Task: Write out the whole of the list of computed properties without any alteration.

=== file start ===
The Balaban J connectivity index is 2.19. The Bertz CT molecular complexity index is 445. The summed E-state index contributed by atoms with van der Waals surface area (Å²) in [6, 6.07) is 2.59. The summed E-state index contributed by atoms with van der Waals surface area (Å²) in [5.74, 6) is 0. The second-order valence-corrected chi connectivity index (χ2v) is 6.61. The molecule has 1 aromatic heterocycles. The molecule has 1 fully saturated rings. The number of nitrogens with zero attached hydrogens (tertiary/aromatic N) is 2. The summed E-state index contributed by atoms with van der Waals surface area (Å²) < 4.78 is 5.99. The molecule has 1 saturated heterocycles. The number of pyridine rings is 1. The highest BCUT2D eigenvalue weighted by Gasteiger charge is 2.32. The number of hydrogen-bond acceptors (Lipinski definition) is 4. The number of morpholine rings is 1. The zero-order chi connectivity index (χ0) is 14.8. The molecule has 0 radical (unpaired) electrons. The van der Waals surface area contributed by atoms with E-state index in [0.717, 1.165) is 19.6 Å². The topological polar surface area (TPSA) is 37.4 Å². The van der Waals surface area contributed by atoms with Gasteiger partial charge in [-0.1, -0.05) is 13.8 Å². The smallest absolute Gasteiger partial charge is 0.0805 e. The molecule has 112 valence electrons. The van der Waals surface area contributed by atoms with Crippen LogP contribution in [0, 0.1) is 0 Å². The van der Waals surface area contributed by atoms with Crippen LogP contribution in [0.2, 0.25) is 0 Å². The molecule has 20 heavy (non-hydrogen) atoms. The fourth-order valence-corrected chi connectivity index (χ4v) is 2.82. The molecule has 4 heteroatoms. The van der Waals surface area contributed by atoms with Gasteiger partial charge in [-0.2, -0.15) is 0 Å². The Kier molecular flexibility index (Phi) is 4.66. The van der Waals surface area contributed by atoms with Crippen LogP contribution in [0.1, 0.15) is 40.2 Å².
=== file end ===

The Balaban J connectivity index is 2.19. The Bertz CT molecular complexity index is 445. The summed E-state index contributed by atoms with van der Waals surface area (Å²) in [6, 6.07) is 2.59. The summed E-state index contributed by atoms with van der Waals surface area (Å²) in [5.74, 6) is 0. The second-order valence-corrected chi connectivity index (χ2v) is 6.61. The molecule has 1 aromatic heterocycles. The molecule has 1 fully saturated rings. The number of nitrogens with zero attached hydrogens (tertiary/aromatic N) is 2. The summed E-state index contributed by atoms with van der Waals surface area (Å²) < 4.78 is 5.99. The molecule has 1 saturated heterocycles. The number of pyridine rings is 1. The highest BCUT2D eigenvalue weighted by Gasteiger charge is 2.32. The number of hydrogen-bond acceptors (Lipinski definition) is 4. The number of morpholine rings is 1. The zero-order chi connectivity index (χ0) is 14.8. The molecule has 0 radical (unpaired) electrons. The van der Waals surface area contributed by atoms with E-state index in [0.717, 1.165) is 19.6 Å². The topological polar surface area (TPSA) is 37.4 Å². The van der Waals surface area contributed by atoms with Gasteiger partial charge in [-0.1, -0.05) is 13.8 Å². The smallest absolute Gasteiger partial charge is 0.0805 e. The molecule has 112 valence electrons. The van der Waals surface area contributed by atoms with Crippen LogP contribution in [0, 0.1) is 0 Å². The van der Waals surface area contributed by atoms with Crippen LogP contribution in [0.2, 0.25) is 0 Å². The molecule has 20 heavy (non-hydrogen) atoms. The fourth-order valence-corrected chi connectivity index (χ4v) is 2.82. The molecule has 4 heteroatoms. The van der Waals surface area contributed by atoms with Gasteiger partial charge in [-0.2, -0.15) is 0 Å². The Kier molecular flexibility index (Phi) is 4.66. The van der Waals surface area contributed by atoms with Crippen LogP contribution in [0.1, 0.15) is 40.2 Å².